As far as size goes, you want to have the largest size refugium you can fit or afford to have. Sometimes space is the limiting factor, others it's money. The larger your refugium the more macroalgae, live rock, and DSB you can have. Also, your adding a larger total volume to the water in your aquarium, which will add to the stability of it. All of those will help to keep your water cleaner and more stable.
    A few things you need to keep in mind when planning your refugium, if you want to have a DSB, the minimum depth suggested for anaerobic activity is 6" if you can't handle a depth of at least 6" of sand in your refug then you might as well not have one at all. You'll want to use a very fine grained sand. Also, you will want only about 2 in. of water flow above the DSB, and no light on it.
    There are concerns with a DSB. There are lots of them, but most are common sense. Don't stir it or use a gravel vac on it. The whole point to the DSB is the bottom layers are left undisturbed so the anaerobic bacteria can grow and colonize the deep regions. If you introduce O2 to that deep region you'll crash the whole sand bed. There's a long list of things that happen in a chain reaction sorta way - the end result is usually a dead tank - just don't stir it.
    Another concern is they COULD become a nutrient trap after some unknown period of time. Not WILL become a nutrient trap - COULD become a nutrient trap IF not maintained properly.
    So how do you maintain a DSB so that it DOESN'T become a nutrient trap and explode on you at some random time in the future? You keep a good clean up crew. If they are hungry and looking for food - then not much will end up trapped in the sand to rot later. You keep the right KIND of clean up crew. You need sand burrowing critters to constantly turn and sift the upper regions of the sand bed. This helps assure that no detritus is left in the sand bed. These include various snails, crabs and other inverts such as sand sifting star fish.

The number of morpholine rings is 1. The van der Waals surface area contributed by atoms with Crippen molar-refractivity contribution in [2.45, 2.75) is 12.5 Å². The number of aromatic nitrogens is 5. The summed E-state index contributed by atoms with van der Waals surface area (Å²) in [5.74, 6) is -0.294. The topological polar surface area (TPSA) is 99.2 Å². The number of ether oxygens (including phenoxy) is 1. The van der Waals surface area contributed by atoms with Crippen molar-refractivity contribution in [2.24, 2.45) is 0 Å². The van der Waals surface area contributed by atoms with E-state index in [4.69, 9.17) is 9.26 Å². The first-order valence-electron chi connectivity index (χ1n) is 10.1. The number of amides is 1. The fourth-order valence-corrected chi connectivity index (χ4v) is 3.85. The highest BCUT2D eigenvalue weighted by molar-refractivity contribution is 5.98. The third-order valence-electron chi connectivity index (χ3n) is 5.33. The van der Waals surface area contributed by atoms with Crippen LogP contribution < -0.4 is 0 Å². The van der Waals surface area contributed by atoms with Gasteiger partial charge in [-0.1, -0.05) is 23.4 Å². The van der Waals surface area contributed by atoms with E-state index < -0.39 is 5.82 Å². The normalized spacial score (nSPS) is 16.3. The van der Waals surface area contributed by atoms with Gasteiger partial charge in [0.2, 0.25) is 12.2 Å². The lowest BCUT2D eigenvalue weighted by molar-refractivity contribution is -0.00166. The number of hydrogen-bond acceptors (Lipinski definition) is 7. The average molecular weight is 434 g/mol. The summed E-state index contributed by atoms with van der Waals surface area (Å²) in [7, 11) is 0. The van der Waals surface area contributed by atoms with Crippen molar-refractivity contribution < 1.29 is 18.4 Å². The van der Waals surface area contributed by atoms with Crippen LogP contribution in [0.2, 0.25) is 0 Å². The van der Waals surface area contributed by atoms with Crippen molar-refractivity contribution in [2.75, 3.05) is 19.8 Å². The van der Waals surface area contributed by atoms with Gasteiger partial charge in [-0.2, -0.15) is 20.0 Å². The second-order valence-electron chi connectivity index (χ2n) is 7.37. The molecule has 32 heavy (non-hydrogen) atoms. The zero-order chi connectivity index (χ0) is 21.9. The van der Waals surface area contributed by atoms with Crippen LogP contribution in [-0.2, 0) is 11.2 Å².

Another great reason for a refug is that all of your equipment can go into that tank and stay out of your display giving it a cleaner more finished look. What I mean by this is that your protein skimmer, heaters, thermometers, sterilizers, filters, and pumps can all be contained in the refug. I can't really think of anything else right now but, I hope this helped and answered some of your questions.
    Brian
  • ScorpaScorpa Posts: 631
    edited February 2010
    I'd say the bigger the better, their great for a food source!
  • map95003map95003 Posts: 773
    edited February 2010
    I would recommend a light on the fuge even if you have a DSB, and especially if you're growing macro algae (example cheato) in it. Alot of reefers including myself run the light on the fuge on a reverse schedule to the lights on your tank. This will help maintain your pH when your tank lights are out.
  • Frost_FreezeFrost_Freeze Posts: 1,705
    edited February 2010
    I second Map's light over the fuge suggestion as well as the lighting cycle, it wouldn't be a refugium if it didn't have macro algae, mangroves, etc. prospering in it. As to the cycling of lights, when my display lights go off my refugium light stays on for several more hours allowing a gradual decrease in the pH level. It isn't till a few hours before the display lights come back on that the fuge light finally gets a short break. Also, you may be a little too modest with the 2 inches of water flow above the DSB. True, 6 inches is the recommended depth of a fine-grain sand bed to sustain the proper anaerobic bacteria performing nitrification. IMO, anything over 10-12" would be somewhat of a waste of money, everything else seems to be spot on though nice response to the OP Brian very informative.
  • edited February 2010
    hey rookie just got on board cause I have no idea how to build or why to build but I want to frag sps an hards an from what I here is there water must be prestine.so if antone can steer me in the right direction I will be much abliged.